More Options Needed for the Academic Middle

Jason Fertig

Jason Fertig comments on Other Ways to Win, a precursor to today's Academically Adrift that argues we need to recognize forms of success other than getting a college degree.

Academic Questions Author Lawrence Mead on BBC

NYU professor Lawrence Mead, an author in a recent issue of Academic Questions, did a feature for the BBC on welfare reform in the UK.

They're Mad as Hell: Grad Students Face Job Market

Jonathan Bean

As the academic job market worsens (was it ever good?), graduate students are angry, according to an article in the Chronicle of Higher Education. Don't expect a protest march in the streets burning Ph.D. gowns, but the blinkered view of some tenured faculty about the job market must drive a grad student nuts. 

Egypt: Oversold Higher Education Boomerangs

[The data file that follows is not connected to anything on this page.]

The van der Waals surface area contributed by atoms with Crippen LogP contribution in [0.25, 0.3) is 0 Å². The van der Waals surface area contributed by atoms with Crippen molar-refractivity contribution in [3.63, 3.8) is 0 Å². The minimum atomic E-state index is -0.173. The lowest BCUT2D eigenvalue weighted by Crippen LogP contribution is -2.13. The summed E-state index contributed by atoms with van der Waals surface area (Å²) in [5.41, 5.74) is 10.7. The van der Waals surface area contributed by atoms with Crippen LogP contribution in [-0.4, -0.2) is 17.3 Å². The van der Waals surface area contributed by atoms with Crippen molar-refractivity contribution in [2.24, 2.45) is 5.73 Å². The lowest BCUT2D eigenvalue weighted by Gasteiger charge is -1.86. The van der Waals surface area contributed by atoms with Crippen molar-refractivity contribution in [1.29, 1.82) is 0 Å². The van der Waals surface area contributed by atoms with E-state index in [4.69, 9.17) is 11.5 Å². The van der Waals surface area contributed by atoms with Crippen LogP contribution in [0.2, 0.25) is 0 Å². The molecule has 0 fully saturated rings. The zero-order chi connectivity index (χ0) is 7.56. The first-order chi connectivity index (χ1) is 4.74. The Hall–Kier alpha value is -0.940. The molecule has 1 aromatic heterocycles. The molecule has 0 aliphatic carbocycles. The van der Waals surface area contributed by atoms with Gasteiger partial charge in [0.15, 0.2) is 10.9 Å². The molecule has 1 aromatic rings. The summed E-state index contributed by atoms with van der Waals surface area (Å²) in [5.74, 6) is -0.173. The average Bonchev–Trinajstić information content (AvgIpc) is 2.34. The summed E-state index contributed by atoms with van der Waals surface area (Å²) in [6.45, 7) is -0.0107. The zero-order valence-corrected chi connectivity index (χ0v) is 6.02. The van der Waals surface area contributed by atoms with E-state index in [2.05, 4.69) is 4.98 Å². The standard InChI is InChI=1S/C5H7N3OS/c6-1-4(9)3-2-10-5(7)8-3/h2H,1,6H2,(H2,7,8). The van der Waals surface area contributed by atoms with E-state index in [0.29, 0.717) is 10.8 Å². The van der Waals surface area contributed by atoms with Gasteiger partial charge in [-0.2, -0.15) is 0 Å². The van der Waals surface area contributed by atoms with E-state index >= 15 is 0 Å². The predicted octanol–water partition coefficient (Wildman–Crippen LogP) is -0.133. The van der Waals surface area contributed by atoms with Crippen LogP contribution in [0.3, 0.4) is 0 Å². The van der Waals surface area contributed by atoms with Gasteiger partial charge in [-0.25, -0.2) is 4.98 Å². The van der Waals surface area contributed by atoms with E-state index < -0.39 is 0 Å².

George Leef

In today’s Pope Center Clarion Call, Dr. Troy Camplin observes that the center of gravity for the rebellion in Egypt seems to be un- and under-employed college graduates. The Egyptian government concluded that having a large number of college-educated people would be good since having more “human capital” is beneficial. The trouble is that there isn’t any direct relationship between the number of people who have college credentials in a nation and the creation of productive jobs that call for the skills and knowledge imparted in the classrooms. 

Another Dissent from the "Higher Education for Everyone!" Line

George Leef

By and large, until say, 1945, the expansion [of education] was fairly harmless. Unfortunately, however, there came to be established the misconception that being in school was the only appropriate was of being educated. Now, the majority are being cruelly miseducated and hoaxed; they will not get jobs relevant to what they have been put through.

Law School -- Not Just Oversold, But Deceptively Oversold

George Leef